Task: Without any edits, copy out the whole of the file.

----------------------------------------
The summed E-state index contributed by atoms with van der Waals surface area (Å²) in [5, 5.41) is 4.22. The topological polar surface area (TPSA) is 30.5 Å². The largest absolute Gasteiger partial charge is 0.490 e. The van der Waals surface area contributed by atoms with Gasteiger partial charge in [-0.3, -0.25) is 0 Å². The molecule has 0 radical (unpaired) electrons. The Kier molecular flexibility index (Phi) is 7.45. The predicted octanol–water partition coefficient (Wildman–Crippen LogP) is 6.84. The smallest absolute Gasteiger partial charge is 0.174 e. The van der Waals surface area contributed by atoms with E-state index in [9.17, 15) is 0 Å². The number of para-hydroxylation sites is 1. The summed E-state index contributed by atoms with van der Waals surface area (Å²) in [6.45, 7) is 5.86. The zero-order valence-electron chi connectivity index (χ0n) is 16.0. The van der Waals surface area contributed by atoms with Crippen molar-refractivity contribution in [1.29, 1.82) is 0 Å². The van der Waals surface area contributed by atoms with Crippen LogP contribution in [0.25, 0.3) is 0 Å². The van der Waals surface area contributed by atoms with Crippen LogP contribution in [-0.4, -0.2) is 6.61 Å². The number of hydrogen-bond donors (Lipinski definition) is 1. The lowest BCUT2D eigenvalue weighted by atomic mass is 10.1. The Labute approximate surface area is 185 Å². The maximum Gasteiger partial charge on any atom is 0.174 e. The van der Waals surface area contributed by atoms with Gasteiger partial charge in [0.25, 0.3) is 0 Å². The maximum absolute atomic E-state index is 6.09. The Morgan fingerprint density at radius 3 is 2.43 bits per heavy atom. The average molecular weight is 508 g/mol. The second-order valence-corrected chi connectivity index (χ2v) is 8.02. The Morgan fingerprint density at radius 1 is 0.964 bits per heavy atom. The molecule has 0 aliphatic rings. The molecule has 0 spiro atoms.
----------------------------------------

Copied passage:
The summed E-state index contributed by atoms with van der Waals surface area (Å²) in [5, 5.41) is 4.22. The topological polar surface area (TPSA) is 30.5 Å². The largest absolute Gasteiger partial charge is 0.490 e. The van der Waals surface area contributed by atoms with Gasteiger partial charge in [-0.3, -0.25) is 0 Å². The molecule has 0 radical (unpaired) electrons. The Kier molecular flexibility index (Phi) is 7.45. The predicted octanol–water partition coefficient (Wildman–Crippen LogP) is 6.84. The smallest absolute Gasteiger partial charge is 0.174 e. The van der Waals surface area contributed by atoms with E-state index in [9.17, 15) is 0 Å². The number of para-hydroxylation sites is 1. The summed E-state index contributed by atoms with van der Waals surface area (Å²) in [6.45, 7) is 5.86. The zero-order valence-electron chi connectivity index (χ0n) is 16.0. The van der Waals surface area contributed by atoms with Crippen molar-refractivity contribution in [1.29, 1.82) is 0 Å². The van der Waals surface area contributed by atoms with Crippen LogP contribution in [0.25, 0.3) is 0 Å². The van der Waals surface area contributed by atoms with Crippen LogP contribution in [-0.4, -0.2) is 6.61 Å². The number of hydrogen-bond donors (Lipinski definition) is 1. The lowest BCUT2D eigenvalue weighted by atomic mass is 10.1. The Labute approximate surface area is 185 Å². The maximum Gasteiger partial charge on any atom is 0.174 e. The van der Waals surface area contributed by atoms with Gasteiger partial charge in [0.25, 0.3) is 0 Å². The maximum absolute atomic E-state index is 6.09. The Morgan fingerprint density at radius 3 is 2.43 bits per heavy atom. The average molecular weight is 508 g/mol. The second-order valence-corrected chi connectivity index (χ2v) is 8.02. The Morgan fingerprint density at radius 1 is 0.964 bits per heavy atom. The molecule has 0 aliphatic rings. The molecule has 0 spiro atoms.